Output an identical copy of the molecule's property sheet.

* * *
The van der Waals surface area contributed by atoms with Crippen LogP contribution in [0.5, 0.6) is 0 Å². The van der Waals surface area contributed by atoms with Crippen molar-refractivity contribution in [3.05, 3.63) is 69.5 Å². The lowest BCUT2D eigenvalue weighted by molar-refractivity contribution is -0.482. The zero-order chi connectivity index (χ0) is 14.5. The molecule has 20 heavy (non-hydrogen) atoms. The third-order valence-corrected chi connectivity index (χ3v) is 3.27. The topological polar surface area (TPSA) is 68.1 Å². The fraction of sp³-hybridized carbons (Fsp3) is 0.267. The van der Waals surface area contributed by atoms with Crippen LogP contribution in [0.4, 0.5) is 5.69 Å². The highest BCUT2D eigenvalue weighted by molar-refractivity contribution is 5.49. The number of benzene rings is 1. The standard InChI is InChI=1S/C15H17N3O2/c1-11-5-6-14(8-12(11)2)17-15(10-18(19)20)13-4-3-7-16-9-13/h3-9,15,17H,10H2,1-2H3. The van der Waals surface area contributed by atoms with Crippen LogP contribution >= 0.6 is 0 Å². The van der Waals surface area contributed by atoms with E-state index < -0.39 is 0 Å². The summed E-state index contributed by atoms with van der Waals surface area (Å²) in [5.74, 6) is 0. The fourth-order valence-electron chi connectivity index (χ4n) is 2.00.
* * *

The van der Waals surface area contributed by atoms with Crippen LogP contribution in [0.5, 0.6) is 0 Å². The van der Waals surface area contributed by atoms with Crippen molar-refractivity contribution in [3.05, 3.63) is 69.5 Å². The lowest BCUT2D eigenvalue weighted by molar-refractivity contribution is -0.482. The zero-order chi connectivity index (χ0) is 14.5. The molecule has 20 heavy (non-hydrogen) atoms. The third-order valence-corrected chi connectivity index (χ3v) is 3.27. The topological polar surface area (TPSA) is 68.1 Å². The fraction of sp³-hybridized carbons (Fsp3) is 0.267. The van der Waals surface area contributed by atoms with Crippen LogP contribution in [0.4, 0.5) is 5.69 Å². The highest BCUT2D eigenvalue weighted by molar-refractivity contribution is 5.49. The number of benzene rings is 1. The standard InChI is InChI=1S/C15H17N3O2/c1-11-5-6-14(8-12(11)2)17-15(10-18(19)20)13-4-3-7-16-9-13/h3-9,15,17H,10H2,1-2H3. The van der Waals surface area contributed by atoms with Crippen LogP contribution >= 0.6 is 0 Å². The van der Waals surface area contributed by atoms with E-state index < -0.39 is 0 Å². The summed E-state index contributed by atoms with van der Waals surface area (Å²) in [5.74, 6) is 0. The fourth-order valence-electron chi connectivity index (χ4n) is 2.00.